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TF Replicator: Distributed Machine Learning for Researchers

Deepmind’s Research Platform team develops infrastructure to empower and accelerate their AI research. Presently, they are thrilled to share their development process of the TF-Replicator, a software library that assists researchers go about deploying their TensorFlow models on GPUs and Cloud TPUs with reduced effort and no prior experience with distributed systems. TF-Replicator’s programming model has now been open sourced as portion of TensorFlow’s tf.distribute.Strategy. This blog post by AICoreSpot provides an overview of the concepts and technical hurdles underlying TF-Replicator.  

A recurrent theme in latest AI breakthroughs – from AlphaFold to BigGAN to AlphaStar – is the requirement for effortless and reliable scalability. An appreciating amount of computational capacity facilitate scientists to train ever-bigger neural networks with brand new capacities. To tackle this, the Research Platform Team produced TF-Replicator, which enables researchers to target differing hardware accelerators for machine learning, scale up workloads to several devices, and seamlessly switch amongst differing types of accelerators. While it was preliminarily developed as a library on top of TensorFlow, TF-Replicator’s API has since had integration into TensorFlow 2.0’s new tf.distribute.strategy. 

While TensorFlow furnishes direct support for CPU, GPU, and TPU (Tensor Processing Unit) devices, moving between targets needs considerable effort from the user. This usually consists of specialising code for a specific hardware target, limiting research concepts to the capabilities of that platform. Some current frameworks developed on top of SensorFlow e.g., Estimators look to tackle this issue. But they are usually targeted at production use cases and don’t have the expressivity and flexibility needed for swift iteration of research concepts.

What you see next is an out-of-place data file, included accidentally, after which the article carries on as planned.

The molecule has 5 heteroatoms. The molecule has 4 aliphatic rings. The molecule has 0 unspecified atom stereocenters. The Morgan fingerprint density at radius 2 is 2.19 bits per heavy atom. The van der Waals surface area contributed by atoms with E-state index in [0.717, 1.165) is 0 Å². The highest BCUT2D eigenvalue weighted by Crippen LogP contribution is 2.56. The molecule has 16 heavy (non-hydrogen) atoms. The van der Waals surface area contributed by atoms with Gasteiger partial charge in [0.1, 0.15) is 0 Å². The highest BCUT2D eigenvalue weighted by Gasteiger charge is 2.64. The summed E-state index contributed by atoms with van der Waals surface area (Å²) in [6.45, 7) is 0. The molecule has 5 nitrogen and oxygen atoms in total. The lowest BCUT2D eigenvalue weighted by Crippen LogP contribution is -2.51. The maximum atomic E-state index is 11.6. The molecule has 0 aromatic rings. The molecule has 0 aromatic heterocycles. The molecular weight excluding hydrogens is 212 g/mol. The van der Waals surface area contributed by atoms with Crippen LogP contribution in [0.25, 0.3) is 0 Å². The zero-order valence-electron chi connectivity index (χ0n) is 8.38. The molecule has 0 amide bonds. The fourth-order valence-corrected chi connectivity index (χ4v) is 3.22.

The original motivation for producing TF-Replicator was to furnish a simplistic API for DeepMind analysts to leverage TPUs. TPUs furnish scalability for machine learning workloads, facilitating revolutionary breakthroughs like state-of-the-art image synthesis with the BigGAN model. TensorFlow’s native API for TPU is different from how GPUs are targeted, putting up barriers to TPU adoption. TF-Replicator furnishes a simplistic, more user-friendly API that hides the intricacy of TensorFlow’s TPU API. Crucially, the Research Platform Team produced the TF-Replicator API in close collaboration with scientists across several machine learning disciplines to make sure that there is much needed flexibility and accessibility. 

Code documented leveraging TF-Replicator looks like the code documented in TensorFlow for a singular device, enabling users the autonomy to define their own model’s run loop. The user merely requires to define 1) an input function that exposes a Dataset, and 2) a step function that defines the logic of their model (for e.g., a singular step of gradient descent) 

Scaling computation to several devices needs the devices to interact with each other. In the context of training Machine Learning models, the most typical form of interaction is to accumulate gradients for leveraging in optimisation algorithms like Stochastic Gradient Descent. We thus furnish a convenient method to wrap TensorFlow Optimizers, so that gradients are accumulated across devices prior to updating the model’s parameters. For more general communication patterns, we furnish MPI-like primitives, like “all_reduce” and ‘broadcast’. These make it trivial to go about implementing operations like global batch normalisation, a strategy that is critical to scale up training of our BigGAN models.